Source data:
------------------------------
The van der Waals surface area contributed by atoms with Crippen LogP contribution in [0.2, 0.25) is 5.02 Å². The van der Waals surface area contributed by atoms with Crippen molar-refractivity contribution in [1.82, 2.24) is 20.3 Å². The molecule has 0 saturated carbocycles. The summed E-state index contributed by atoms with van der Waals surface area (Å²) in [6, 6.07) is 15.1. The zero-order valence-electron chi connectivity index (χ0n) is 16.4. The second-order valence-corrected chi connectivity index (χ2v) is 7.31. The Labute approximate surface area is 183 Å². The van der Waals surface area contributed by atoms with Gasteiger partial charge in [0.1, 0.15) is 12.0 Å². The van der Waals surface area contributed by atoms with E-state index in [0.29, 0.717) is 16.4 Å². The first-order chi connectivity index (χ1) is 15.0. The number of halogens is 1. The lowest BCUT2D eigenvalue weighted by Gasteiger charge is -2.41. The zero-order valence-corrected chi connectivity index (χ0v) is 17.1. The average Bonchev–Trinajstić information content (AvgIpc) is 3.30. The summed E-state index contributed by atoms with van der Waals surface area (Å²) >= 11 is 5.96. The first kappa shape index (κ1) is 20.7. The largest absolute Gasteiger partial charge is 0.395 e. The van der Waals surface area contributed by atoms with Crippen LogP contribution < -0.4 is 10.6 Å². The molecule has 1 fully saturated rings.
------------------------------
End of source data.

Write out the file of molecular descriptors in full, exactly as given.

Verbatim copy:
The van der Waals surface area contributed by atoms with Crippen LogP contribution in [0.2, 0.25) is 5.02 Å². The van der Waals surface area contributed by atoms with Crippen molar-refractivity contribution in [1.82, 2.24) is 20.3 Å². The molecule has 0 saturated carbocycles. The summed E-state index contributed by atoms with van der Waals surface area (Å²) in [6, 6.07) is 15.1. The zero-order valence-electron chi connectivity index (χ0n) is 16.4. The second-order valence-corrected chi connectivity index (χ2v) is 7.31. The Labute approximate surface area is 183 Å². The van der Waals surface area contributed by atoms with Gasteiger partial charge in [0.1, 0.15) is 12.0 Å². The van der Waals surface area contributed by atoms with E-state index in [0.29, 0.717) is 16.4 Å². The first-order chi connectivity index (χ1) is 15.0. The number of halogens is 1. The lowest BCUT2D eigenvalue weighted by Gasteiger charge is -2.41. The zero-order valence-corrected chi connectivity index (χ0v) is 17.1. The average Bonchev–Trinajstić information content (AvgIpc) is 3.30. The summed E-state index contributed by atoms with van der Waals surface area (Å²) >= 11 is 5.96. The first kappa shape index (κ1) is 20.7. The largest absolute Gasteiger partial charge is 0.395 e. The van der Waals surface area contributed by atoms with Crippen LogP contribution < -0.4 is 10.6 Å². The molecule has 1 fully saturated rings.